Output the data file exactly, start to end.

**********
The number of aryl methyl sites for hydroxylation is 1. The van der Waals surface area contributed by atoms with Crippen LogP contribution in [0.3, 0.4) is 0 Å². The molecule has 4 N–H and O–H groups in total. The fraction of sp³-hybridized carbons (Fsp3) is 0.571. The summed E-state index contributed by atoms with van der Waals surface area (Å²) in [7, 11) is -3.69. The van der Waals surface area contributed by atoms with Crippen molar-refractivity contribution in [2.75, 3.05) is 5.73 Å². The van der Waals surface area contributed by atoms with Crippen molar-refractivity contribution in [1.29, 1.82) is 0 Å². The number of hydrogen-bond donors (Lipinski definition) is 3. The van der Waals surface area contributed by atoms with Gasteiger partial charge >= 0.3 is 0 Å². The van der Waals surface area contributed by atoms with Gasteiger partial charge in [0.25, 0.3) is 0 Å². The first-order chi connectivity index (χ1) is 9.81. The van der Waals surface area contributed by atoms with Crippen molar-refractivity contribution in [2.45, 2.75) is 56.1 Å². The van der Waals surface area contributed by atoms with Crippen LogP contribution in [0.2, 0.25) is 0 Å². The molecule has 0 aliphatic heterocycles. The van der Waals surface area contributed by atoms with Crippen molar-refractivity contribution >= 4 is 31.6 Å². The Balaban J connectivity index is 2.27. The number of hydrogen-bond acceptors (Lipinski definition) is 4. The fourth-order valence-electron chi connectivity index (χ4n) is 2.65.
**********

The number of aryl methyl sites for hydroxylation is 1. The van der Waals surface area contributed by atoms with Crippen LogP contribution in [0.3, 0.4) is 0 Å². The molecule has 4 N–H and O–H groups in total. The fraction of sp³-hybridized carbons (Fsp3) is 0.571. The summed E-state index contributed by atoms with van der Waals surface area (Å²) in [7, 11) is -3.69. The van der Waals surface area contributed by atoms with Crippen molar-refractivity contribution in [2.75, 3.05) is 5.73 Å². The van der Waals surface area contributed by atoms with Crippen molar-refractivity contribution in [1.29, 1.82) is 0 Å². The number of hydrogen-bond donors (Lipinski definition) is 3. The van der Waals surface area contributed by atoms with Gasteiger partial charge >= 0.3 is 0 Å². The van der Waals surface area contributed by atoms with Gasteiger partial charge in [0.25, 0.3) is 0 Å². The first-order chi connectivity index (χ1) is 9.81. The van der Waals surface area contributed by atoms with Crippen molar-refractivity contribution in [2.45, 2.75) is 56.1 Å². The van der Waals surface area contributed by atoms with Crippen LogP contribution in [0.2, 0.25) is 0 Å². The molecule has 0 aliphatic heterocycles. The van der Waals surface area contributed by atoms with Crippen molar-refractivity contribution >= 4 is 31.6 Å². The Balaban J connectivity index is 2.27. The number of hydrogen-bond acceptors (Lipinski definition) is 4. The fourth-order valence-electron chi connectivity index (χ4n) is 2.65.